We could now all breathe a bit easier, especially my brother and his doctor.

Couple this search with the fact that both my brother and his doctor are working a full schedule. Both have a life away from work. Both want the best possible outcome for my brother. I feel like he won the lottery when he was assigned to this doctor. She’s the best and I could never thank her enough for all she’s done for my brother. For what she’s done for my family.

The highly anticipated call came. After reviewing the case, the highly skilled surgeon, at a Seattle hospital said he would do the surgery. AND… both the surgeon and the hospital were approved by the insurance company.

Mixed emotions. While my brother was so impressed with the Mayo Clinic and knew he’d be in good hands there, he is comfortable with the man who will perform the life-saving surgery closer to home.

Again… a lottery win.

Persistence paid off.

Mom taught us that.

Won’t give up.

After a week of coping with what is going on with my brother’s battle with stage 4c papillary thyroid cancer and coming to grips with what my Dad said last night, I simply needed an evening alone…. a simple evening at home.  Alone.  An evening to create.

My brother needs surgery. A difficult, complicated surgery. Life saving surgery.

My Dad is dealing with chronic kidney disease and told me that he’d refuse kidney dialysis if his kidney disease got that bad. We had a short, unhappy conversation about that. It ended abruptly.

My coping skills were less than stellar today. I needed a distraction when I got home from work.

I am making a quilt. I wanted, no, needed to work on it. I love fabric. I love color. I love creating something, basically from next to nothing. Creating something from an idea. Creating…. soothes my soul.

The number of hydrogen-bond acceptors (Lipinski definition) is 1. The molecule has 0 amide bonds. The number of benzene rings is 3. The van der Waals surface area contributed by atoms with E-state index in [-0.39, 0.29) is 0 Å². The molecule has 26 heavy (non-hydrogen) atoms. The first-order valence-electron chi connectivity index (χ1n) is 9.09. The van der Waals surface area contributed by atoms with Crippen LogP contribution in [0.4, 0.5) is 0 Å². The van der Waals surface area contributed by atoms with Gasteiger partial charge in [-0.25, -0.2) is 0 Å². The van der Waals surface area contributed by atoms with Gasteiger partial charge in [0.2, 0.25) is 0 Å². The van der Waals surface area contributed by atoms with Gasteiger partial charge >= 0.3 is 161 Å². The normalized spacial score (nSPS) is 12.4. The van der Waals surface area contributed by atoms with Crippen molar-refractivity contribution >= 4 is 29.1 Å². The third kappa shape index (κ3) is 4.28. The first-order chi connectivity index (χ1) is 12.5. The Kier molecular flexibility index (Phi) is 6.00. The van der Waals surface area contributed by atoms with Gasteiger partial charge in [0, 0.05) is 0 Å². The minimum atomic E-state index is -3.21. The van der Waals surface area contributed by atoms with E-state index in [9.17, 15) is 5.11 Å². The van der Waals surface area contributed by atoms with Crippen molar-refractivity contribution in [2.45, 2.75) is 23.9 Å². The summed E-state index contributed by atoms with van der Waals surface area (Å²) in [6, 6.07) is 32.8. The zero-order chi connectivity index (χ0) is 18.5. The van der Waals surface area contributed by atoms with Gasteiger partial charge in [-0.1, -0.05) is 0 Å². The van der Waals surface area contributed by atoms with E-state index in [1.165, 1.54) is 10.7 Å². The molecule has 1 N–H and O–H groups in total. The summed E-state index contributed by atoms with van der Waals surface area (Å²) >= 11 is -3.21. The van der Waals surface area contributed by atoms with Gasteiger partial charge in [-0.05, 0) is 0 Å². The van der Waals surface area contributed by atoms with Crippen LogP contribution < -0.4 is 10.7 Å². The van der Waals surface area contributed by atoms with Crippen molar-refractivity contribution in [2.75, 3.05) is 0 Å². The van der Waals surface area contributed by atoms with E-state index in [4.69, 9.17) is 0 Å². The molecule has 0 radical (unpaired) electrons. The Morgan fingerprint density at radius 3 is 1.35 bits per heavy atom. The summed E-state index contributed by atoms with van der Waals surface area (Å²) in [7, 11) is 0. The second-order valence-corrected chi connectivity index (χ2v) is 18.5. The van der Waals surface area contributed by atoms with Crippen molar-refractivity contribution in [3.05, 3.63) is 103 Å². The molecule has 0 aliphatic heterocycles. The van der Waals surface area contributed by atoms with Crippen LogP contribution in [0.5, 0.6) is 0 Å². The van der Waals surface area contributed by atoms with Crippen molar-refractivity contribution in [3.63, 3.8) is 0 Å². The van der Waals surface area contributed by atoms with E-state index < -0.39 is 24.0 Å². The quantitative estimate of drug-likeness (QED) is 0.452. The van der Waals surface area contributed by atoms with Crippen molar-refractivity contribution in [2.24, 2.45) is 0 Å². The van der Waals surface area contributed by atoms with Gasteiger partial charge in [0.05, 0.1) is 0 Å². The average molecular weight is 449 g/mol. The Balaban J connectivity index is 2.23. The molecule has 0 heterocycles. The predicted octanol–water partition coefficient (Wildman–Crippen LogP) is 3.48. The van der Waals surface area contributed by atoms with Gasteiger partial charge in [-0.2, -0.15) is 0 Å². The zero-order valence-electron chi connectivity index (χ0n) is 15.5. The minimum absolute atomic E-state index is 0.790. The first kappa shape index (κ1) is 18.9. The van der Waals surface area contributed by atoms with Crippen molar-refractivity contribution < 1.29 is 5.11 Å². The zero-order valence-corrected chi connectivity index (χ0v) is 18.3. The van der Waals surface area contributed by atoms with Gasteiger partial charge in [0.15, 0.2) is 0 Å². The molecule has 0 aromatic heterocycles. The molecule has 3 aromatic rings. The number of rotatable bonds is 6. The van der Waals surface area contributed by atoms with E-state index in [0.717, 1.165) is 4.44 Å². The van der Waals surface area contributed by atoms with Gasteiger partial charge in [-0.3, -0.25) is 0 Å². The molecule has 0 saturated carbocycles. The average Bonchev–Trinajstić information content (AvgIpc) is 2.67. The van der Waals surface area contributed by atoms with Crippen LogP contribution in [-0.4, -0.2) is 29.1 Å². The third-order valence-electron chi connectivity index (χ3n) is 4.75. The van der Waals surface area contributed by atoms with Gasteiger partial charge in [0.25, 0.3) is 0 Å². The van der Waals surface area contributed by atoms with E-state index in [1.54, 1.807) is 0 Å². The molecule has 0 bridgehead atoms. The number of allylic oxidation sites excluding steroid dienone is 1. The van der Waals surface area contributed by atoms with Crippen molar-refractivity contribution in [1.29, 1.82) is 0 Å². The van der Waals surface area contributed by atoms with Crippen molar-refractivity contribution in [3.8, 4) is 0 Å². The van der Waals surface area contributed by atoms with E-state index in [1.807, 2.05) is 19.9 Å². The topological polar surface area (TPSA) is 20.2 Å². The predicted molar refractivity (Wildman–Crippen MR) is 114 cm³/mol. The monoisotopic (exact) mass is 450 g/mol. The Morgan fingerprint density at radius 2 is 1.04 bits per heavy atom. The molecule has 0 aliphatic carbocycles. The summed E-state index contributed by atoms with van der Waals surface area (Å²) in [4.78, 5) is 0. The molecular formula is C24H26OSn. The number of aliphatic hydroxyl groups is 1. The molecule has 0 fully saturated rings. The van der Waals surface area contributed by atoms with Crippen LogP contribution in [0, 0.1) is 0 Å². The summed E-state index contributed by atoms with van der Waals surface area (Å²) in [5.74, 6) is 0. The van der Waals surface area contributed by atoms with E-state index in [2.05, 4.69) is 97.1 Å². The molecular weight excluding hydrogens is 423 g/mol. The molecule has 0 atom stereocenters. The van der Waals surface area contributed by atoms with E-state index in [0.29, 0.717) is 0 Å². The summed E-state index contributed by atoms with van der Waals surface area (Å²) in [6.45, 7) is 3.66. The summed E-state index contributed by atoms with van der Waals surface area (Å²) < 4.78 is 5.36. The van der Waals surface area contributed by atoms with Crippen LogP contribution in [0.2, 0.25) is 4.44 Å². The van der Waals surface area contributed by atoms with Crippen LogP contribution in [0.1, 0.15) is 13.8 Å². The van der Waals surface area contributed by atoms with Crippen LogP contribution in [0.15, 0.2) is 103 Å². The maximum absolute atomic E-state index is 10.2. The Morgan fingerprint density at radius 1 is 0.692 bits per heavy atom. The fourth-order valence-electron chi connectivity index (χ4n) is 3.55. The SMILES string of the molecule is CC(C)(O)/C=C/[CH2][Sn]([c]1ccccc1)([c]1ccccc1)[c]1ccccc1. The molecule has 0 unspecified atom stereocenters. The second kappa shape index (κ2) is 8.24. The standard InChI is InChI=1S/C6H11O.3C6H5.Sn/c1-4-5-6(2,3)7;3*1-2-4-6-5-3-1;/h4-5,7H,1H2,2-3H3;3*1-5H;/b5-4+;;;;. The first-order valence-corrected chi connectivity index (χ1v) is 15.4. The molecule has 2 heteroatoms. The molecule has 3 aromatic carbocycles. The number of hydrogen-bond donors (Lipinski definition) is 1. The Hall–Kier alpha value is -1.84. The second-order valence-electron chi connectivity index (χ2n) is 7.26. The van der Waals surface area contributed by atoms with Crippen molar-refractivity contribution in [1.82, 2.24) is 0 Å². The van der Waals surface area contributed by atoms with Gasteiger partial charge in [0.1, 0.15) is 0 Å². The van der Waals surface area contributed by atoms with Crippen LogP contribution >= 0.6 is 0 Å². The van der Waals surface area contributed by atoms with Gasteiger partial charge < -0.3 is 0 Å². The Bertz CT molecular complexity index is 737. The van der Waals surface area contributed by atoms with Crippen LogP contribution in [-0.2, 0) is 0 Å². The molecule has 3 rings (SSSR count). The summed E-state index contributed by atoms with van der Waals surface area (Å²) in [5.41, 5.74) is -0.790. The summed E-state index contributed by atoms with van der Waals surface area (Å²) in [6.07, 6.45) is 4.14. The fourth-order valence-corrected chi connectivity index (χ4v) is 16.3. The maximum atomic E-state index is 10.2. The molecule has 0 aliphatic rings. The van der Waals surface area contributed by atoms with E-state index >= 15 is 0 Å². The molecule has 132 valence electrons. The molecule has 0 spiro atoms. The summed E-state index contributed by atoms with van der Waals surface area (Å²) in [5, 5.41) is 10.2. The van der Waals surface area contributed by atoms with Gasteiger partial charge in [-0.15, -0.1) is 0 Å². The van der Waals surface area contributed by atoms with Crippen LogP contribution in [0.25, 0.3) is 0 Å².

While I was working on my project – a baby quilt for my great-niece to be, such a life affirming project – I was listening to Sirius radio through my satellite television connection. One of my favorite music groups came on.

Train.

With one of my favorite songs.

“Calling All Angels”, just what I needed to hear.

The song mirrored my need for my Mom to help my family.
To help me cope with all this.
To help my family cope with all this.
To help me, help them.

“I need a sign, to let me know you’re here
All of these lines are being crossed over the atmosphere
I need to know, that things are gonna look up
‘Cause I feel us drowning in a sea spilled from a cup”

“When there is no place safe and no safe place to put my head
When you can feel the world shake from the words that are said”

“And I’m, calling all Angels  (—me— calling my Angel)
And I’m, calling all you Angels”

“And I won’t give up, if you don’t give up
I won’t give up, if you don’t give up
I won’t give up, if you don’t give up
I won’t give up, if you don’t give up”

“I need a sign to let me know you’re here
‘Cause my TV set just keeps it all from being clear
I want a reason for the way things have to be
I need a hand to help build up some kind of hope inside of me”

“And I’m, calling all Angels  (—me— calling my Angel)
And I’m, calling all you Angels”

Read more: Train – Calling All Angels Lyrics | MetroLyrics

So…. I am calling on my Angel….

I am channeling Mom, more each day.

And, since I know she won’t give up.

I won’t give up.

In Between

Last week my brother and sister-in-law celebrated their 32-wedding anniversary in Rochester, Minnesota.

They weren’t truly celebrating in Rochester by their own choice. They had traveled to Minnesota so that my brother could be examined by specialists. His local endocrinologist had sent him there for highly specialized care.

My brother and his doctor are battling stage 4c papillary thyroid cancer. He’s endured having his thyroid removed, two sessions of radioactive iodine and countless examinations. He’s endured being told that ‘this is the best kind of cancer to have’……. whatever that statement means. He’s endured two surgeries and recovery periods. He’s endured nerve pain and dealing with the scarring due to those surgeries. He’s endured bouts of sleeplessness and swelling that hampers his swallowing. He’s endured the balance of getting enough rest and trying to get back to work. He’s endured his own concern for his family and the high cost of treatment.

Last Friday, my brother called me to let me know of the results of all this testing which included a painful biopsy of tissues in his neck. (I was wrong in thinking that what I read online the day before was correct, that the biopsy would not be all that painful. I know that my brother has a high pain tolerance, so I know that it really hurt.) He told me that he met with a team of specialists.